Land systems are increasingly influenced by distal connections: the externalities and unintended consequences of social and ecological processes which occur in distant locations, and the feedback mechanisms that lead to new institutional developments and governance arrangements. Economic globalization and urbanization accentuate these novel telecoupling relationships. The prevalence of telecoupling in land systems demands new approaches to research and analysis in land science. This chapter presents a working definition of a telecoupled system, emphasizing the role of governance and institutional change in telecoupled interactions. The social, institutional, and ecological processes and conditions through which telecoupling emerges are described. The analysis of these relationships in land science demands both integrative and diverse epistemological perspectives and methods. Such analyses require a focus on how the motivations and values of social actors relate to telecoupling processes, as well as on the mechanisms that produce unanticipated outcomes and feedback relationships among distal land systems.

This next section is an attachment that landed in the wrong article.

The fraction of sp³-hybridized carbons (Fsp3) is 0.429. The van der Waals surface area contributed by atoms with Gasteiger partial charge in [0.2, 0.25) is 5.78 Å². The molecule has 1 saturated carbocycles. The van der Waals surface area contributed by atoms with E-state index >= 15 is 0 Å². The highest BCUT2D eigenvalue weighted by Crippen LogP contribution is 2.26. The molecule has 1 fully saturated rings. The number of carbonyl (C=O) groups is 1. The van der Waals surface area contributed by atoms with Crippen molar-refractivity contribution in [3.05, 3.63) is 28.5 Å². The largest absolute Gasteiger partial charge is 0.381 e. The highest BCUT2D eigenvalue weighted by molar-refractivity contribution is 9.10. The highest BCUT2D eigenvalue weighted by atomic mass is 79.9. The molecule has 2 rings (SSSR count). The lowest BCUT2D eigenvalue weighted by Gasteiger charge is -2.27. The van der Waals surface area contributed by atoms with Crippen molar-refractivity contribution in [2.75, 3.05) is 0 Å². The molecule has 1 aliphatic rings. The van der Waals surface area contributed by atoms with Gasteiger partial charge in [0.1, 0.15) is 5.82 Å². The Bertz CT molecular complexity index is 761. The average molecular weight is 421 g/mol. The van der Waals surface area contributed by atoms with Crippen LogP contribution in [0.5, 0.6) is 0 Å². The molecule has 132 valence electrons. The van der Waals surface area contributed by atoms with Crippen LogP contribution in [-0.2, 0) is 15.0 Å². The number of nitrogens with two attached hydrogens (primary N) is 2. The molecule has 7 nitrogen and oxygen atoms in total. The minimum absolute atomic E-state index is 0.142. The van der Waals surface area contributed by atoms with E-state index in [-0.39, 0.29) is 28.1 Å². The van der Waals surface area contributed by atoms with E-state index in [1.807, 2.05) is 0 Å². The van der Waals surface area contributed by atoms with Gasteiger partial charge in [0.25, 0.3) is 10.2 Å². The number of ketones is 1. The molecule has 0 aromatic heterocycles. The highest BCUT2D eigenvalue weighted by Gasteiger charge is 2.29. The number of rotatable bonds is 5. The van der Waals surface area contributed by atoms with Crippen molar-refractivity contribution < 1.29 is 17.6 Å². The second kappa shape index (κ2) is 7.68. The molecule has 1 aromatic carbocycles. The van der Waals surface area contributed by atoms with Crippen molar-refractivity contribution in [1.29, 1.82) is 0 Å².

|Original language||English (US)|
|Title of host publication||Rethinking Global Land Use in an Urban Era|
|Number of pages||21|
|State||Published - Jan 1 2014|
ASJC Scopus subject areas
- Environmental Science(all)
- Social Sciences(all)